Overall, there was weak evidence of stronger associations of glioma and meningioma when a comprehensive estimate of RF dose rather than just mobile phone use was used in the case–control analysis. For glioma, the OR for the highest quintile of TCSE was 1.35; that for the highest quintile of cumulative call time was 1.25. There was a similar pattern for meningioma. There are several possible explanations for this comparative lack of increase in ORs using TCSE: observations of increased brain tumour risk with mobile phone use are due to biases, and there is no true association between mobile phone RF and brain tumours; the associations of brain tumours with TCSE are greatly weakened by sources of uncertainty in our dose estimates; or a metric other than the absorbed energy better reflects the carcinogenic mechanism.24 Furthermore, the small increases observed could be due to confounding of RF absorption with pulsed extremely low frequency (ELF) magnetic fields from digital phones.24 There is little support for this, though, when we compare ORs for analogue and digital systems (table 4) or in our case–case analyses in which the most exposed region was defined on the basis of RF absorption, which is much more localised than ELF absorption. With respect to the performance of TCSE as a dose measure, it should be noted that while cumulative call time contributed to the calculation of TCSE and there was moderate agreement between the two measures, there was important residual variation due to the inclusion of measures of RF absorption in TCSE.24 It is thus possible that investigation of different dose metrics and quantification of related uncertainties may yet improve RF dose estimation.24
The results of our case–case analysis show a moderately strong association of glioma with mobile phone use that started 10+ years before diagnosis, OR 2.80, and little increase with shorter latency. Because of the nature of the case–case analyses, bias due to differential participation of cases and controls is ruled out; systematic differences in recall between cases with tumours in the heavily exposed region of the brain and those with tumours in the less heavily exposed region seem improbable since cases are not aware of exact tumour location and its meaning regarding exposure. The comparatively small number of subjects from five countries on which this analysis is based makes the results of the present case–case analysis much more uncertain than they would be if based on Interphone as a whole.
We also observed evidence of increased glioma risk with a long latent period after first use of a mobile phone in our standard case–control study analysis. The OR for glioma in the highest quintile of TCSE was 1.91 for exposure beginning 7+ years in the past (numbers of subjects by quintile of TCSE were too small for meaningful analyses of exposures 10+ years in the past), and there was evidence of a trend towards increasing risk with increasing exposure. Lack of such a trend has been a consistent feature of Interphone analyses of risk of glioma and may suggest that increased ORs in the highest cumulative mobile phone use category are due to observed greater overestimation of more distant past mobile phone use by cases than controls.29 The apparent dose–response relationship for exposure 7+ years ago, however, suggests that bias is not a sufficient explanation for the increased OR in the highest TCSE category, at least in this exposure period, and suggests that the increased OR seen in the highest category of use in the Interphone report is valid. These results also suggest that if there is a real effect of RF on brain tumour risk, a combination of a minimum latent period and amount of exposure may be needed for an increased risk to be observable (it is of note that the highest category of use in this study, 735 h or more corresponds to about 12–13 min of use a day over 10 years).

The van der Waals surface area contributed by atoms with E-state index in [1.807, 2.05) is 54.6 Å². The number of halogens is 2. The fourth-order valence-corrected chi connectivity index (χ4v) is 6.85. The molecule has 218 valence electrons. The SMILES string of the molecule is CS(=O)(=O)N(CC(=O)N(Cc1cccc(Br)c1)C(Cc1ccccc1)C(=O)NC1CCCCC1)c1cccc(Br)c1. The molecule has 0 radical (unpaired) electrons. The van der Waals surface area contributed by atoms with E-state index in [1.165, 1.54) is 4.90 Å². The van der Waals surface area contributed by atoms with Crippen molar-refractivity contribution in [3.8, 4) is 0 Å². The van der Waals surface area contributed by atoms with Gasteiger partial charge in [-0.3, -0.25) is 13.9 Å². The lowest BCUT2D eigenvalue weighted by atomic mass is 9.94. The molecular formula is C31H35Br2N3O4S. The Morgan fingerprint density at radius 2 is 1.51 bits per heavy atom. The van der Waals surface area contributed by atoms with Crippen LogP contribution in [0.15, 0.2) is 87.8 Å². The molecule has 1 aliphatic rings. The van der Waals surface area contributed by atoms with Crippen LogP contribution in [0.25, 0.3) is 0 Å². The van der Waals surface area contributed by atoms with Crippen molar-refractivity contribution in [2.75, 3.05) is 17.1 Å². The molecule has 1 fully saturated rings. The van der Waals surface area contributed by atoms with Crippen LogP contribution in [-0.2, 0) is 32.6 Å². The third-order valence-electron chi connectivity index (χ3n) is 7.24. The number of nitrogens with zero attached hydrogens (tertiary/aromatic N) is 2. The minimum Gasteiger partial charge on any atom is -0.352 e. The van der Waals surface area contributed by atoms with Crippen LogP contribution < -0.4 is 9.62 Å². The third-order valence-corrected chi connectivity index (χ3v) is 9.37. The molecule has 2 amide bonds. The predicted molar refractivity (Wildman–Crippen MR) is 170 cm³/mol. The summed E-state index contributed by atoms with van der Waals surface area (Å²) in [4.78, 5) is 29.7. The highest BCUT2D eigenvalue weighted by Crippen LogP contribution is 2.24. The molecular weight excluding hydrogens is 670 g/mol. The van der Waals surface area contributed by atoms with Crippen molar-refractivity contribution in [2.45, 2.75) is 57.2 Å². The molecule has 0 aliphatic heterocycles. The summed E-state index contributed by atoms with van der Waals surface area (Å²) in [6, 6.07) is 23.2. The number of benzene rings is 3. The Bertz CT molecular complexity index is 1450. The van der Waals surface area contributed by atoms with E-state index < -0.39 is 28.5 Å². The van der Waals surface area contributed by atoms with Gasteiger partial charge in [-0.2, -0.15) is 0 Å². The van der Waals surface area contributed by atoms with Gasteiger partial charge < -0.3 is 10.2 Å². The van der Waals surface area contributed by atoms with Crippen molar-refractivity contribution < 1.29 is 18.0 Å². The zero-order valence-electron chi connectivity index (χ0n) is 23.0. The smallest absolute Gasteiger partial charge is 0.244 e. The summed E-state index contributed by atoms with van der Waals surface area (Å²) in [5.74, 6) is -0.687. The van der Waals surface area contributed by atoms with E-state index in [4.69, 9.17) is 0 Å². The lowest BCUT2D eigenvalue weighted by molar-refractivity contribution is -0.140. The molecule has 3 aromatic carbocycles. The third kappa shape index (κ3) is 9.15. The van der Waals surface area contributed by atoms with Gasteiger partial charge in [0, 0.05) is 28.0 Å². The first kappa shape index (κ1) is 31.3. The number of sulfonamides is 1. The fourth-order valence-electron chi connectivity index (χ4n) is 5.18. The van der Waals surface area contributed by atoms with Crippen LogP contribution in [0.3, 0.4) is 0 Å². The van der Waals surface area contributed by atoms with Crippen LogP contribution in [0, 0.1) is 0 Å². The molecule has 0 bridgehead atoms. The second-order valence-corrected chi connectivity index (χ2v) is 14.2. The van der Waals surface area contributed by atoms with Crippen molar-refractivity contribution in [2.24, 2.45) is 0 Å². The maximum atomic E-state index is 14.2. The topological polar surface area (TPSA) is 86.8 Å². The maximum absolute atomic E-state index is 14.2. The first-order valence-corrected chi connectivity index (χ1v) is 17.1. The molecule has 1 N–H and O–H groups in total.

A number of case–control studies, including Interphone,28 have reported stronger associations with phone use on the side of the head with the tumour. We dealt with exposure laterality in the present analysis by allocating 90% of reported phone use to the preferred side of phone use and 10% to the other side when there was a preferred side (87% of cases and 91% of controls); otherwise, 50% was allocated to each side. In a sensitivity analysis in which we allocated 50% to each side in all subjects, the ORs for glioma and meningioma in the highest quintile of TCSE averaged over the whole tumour were only slightly reduced (table 4). Like comparisons of ORs for RF absorption with cumulative mobile phone use, this lack of marked change in OR may indicate that estimation of RF absorption has not greatly improved overall exposure ascertainment in this study. It also suggests that the increased glioma ORs are not sensitive to errors in recall of laterality of mobile phone use, which is suggested also by our case–case analyses in which laterality of use was not taken into account.
Associations observed with higher levels of TCSE exposure are much weaker for meningioma than glioma, being barely evident with TCSE in the case–control analyses except in the highest category in those first exposed 7+ years before diagnosis (table 3). The ORs for meningioma in intermediate TCSE exposure categories are also sometimes much less than those for glioma (tables 2 and 3) and below unity. We have no certain explanation for these differences, except that they could suggest biases affecting results for both tumours (more for meningioma), a causal association of mobile phone RF with both (stronger for glioma than for meningioma) or, perhaps, a shorter latency for glioma occurrence.